5 Types of Alternative Pain Relief That Really Work

According to the Centers for Disease Control and Prevention, in 2019 more than 7 percent of adults experienced pain that kept them from normal daily activity. More than 20 percent of adults reported chronic pain.

Pain stems from a variety of causes, including injuries and certain health conditions. No matter the reason, those who suffer from it are always on the lookout for pain relief.

Pain, especially chronic pain, can affect other aspects of your health. It impacts sleep patterns, mental wellness, energy, concentration, and appetite. So it makes sense that finding the right pain remedy is vital.

When pain relief drugs aren’t providing the relief you need, it’s time to look at some alternative pain relief options. Keep reading to find out what they are.

1. Mind-Body Therapy

This kind of therapy aids the brain in changing the way it views pain, thereby changing the way you function with it. The practice itself is also a viable way to alleviate pain associated with a range of health problems.

A few examples of mind-body therapy are tai chi, yoga, guided imagery, and meditation. These relaxation techniques can help you focus your brain away from pain, but they also work to relieve pain without medication.

2. Acupuncture

You might wonder how having multiple small needles inserted into your skin can possibly play a role in pain relief. After all, it sounds like it would cause more pain, right?

Studies have found that acupuncture can have a positive effect on pain caused by many health issues. With that in mind, it’s rapidly becoming a more mainstream approach to pain management.

Initial research finds that acupuncture may numb the nerve endings, which will ease the pain. That includes the pain associated with injuries and health conditions.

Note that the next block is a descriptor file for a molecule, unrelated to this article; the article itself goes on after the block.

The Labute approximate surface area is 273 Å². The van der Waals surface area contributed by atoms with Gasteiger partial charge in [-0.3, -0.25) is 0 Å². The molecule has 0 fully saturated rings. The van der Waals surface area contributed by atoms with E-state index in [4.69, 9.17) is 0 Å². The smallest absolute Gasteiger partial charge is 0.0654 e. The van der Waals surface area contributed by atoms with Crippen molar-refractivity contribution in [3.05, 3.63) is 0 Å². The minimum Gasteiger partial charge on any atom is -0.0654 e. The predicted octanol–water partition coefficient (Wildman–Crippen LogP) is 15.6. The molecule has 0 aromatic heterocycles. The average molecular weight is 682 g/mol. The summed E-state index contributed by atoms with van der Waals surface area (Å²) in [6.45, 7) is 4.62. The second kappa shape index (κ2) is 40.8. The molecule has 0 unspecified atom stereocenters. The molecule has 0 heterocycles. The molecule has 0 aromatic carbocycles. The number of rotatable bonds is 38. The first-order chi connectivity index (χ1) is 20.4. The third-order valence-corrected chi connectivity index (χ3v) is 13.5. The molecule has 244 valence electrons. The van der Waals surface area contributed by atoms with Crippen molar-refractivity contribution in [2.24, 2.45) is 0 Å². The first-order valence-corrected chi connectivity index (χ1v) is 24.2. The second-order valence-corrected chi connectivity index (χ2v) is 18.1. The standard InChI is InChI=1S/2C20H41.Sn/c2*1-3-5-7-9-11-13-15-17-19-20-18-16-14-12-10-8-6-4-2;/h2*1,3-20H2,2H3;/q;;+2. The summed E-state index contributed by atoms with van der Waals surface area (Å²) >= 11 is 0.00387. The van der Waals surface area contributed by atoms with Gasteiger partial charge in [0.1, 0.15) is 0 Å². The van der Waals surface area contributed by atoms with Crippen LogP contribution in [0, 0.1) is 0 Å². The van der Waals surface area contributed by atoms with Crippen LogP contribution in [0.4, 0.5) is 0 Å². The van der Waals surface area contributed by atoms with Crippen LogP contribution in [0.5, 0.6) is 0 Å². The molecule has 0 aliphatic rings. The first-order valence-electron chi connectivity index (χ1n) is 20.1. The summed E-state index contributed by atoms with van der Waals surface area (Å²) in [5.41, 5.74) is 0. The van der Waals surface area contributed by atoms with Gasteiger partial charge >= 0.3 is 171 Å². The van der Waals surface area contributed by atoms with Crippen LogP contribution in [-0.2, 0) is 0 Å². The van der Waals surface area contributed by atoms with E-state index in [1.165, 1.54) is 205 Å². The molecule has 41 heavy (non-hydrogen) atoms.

3. Physical Therapy

Physical therapy is often combined with pain relief drugs and is an effective way to treat pain caused by injuries and health problems.

Your physical therapist will design a series of exercises specific to the pain you’re dealing with. These moves will increase stability and mobility, helping restore function and reduce pain.

4. Therapeutic Touch

This might be as simple as getting a massage. Massage is linked to reduced feelings of pain because it boosts blood flow and reduces stress.

Other methods of therapeutic touch are also beneficial. Reiki healing, for example, promotes self-healing. It can also have a positive effect on reducing stress levels. A pain specialist is a great resource for more information.

5. Diet and Meal Planning

The act of eating a nutritious meal will make you feel better, both mind and body. That often translates to more control over pain.

While the research on this is limited, it makes sense that feeding your body healthy foods will make it feel better. An anti-inflammatory diet may be linked to reduced pain in people with fibromyalgia.

If you’d like to give meal planning for pain a try, talk to a dietician to determine which foods to include and which to avoid.

Getting the Most Out of Alternative Pain Relief

To get the most out of your chosen method of alternative pain relief, it’s important to stick with it. Unlike pain medication, you may not notice the benefits right away.

In some cases, using more than one method is going to provide the most relief. Your doctor can help you choose the right options for you.

In the meantime, read our other articles about staying healthy and happy.

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